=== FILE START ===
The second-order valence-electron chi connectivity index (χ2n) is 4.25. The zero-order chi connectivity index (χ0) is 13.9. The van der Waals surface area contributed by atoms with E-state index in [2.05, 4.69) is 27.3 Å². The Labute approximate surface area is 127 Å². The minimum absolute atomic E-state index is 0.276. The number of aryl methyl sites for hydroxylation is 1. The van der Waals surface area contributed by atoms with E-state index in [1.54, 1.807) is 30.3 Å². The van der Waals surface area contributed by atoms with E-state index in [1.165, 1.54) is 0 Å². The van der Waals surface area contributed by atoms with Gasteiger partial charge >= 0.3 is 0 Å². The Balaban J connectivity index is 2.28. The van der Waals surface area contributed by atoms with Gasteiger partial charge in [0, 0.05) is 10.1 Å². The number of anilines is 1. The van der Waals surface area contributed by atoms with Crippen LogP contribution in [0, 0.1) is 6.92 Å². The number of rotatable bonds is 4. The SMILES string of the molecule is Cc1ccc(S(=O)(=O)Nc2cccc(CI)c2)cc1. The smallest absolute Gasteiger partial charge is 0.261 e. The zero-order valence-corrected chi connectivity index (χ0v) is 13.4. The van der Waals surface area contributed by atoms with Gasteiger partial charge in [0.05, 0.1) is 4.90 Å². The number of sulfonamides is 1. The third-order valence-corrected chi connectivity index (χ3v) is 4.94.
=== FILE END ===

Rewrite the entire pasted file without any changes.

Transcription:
The second-order valence-electron chi connectivity index (χ2n) is 4.25. The zero-order chi connectivity index (χ0) is 13.9. The van der Waals surface area contributed by atoms with E-state index in [2.05, 4.69) is 27.3 Å². The Labute approximate surface area is 127 Å². The minimum absolute atomic E-state index is 0.276. The number of aryl methyl sites for hydroxylation is 1. The van der Waals surface area contributed by atoms with E-state index in [1.54, 1.807) is 30.3 Å². The van der Waals surface area contributed by atoms with E-state index in [1.165, 1.54) is 0 Å². The van der Waals surface area contributed by atoms with Gasteiger partial charge >= 0.3 is 0 Å². The Balaban J connectivity index is 2.28. The van der Waals surface area contributed by atoms with Gasteiger partial charge in [0, 0.05) is 10.1 Å². The number of anilines is 1. The van der Waals surface area contributed by atoms with Crippen LogP contribution in [0, 0.1) is 6.92 Å². The number of rotatable bonds is 4. The SMILES string of the molecule is Cc1ccc(S(=O)(=O)Nc2cccc(CI)c2)cc1. The smallest absolute Gasteiger partial charge is 0.261 e. The zero-order valence-corrected chi connectivity index (χ0v) is 13.4. The van der Waals surface area contributed by atoms with Gasteiger partial charge in [0.05, 0.1) is 4.90 Å². The number of sulfonamides is 1. The third-order valence-corrected chi connectivity index (χ3v) is 4.94.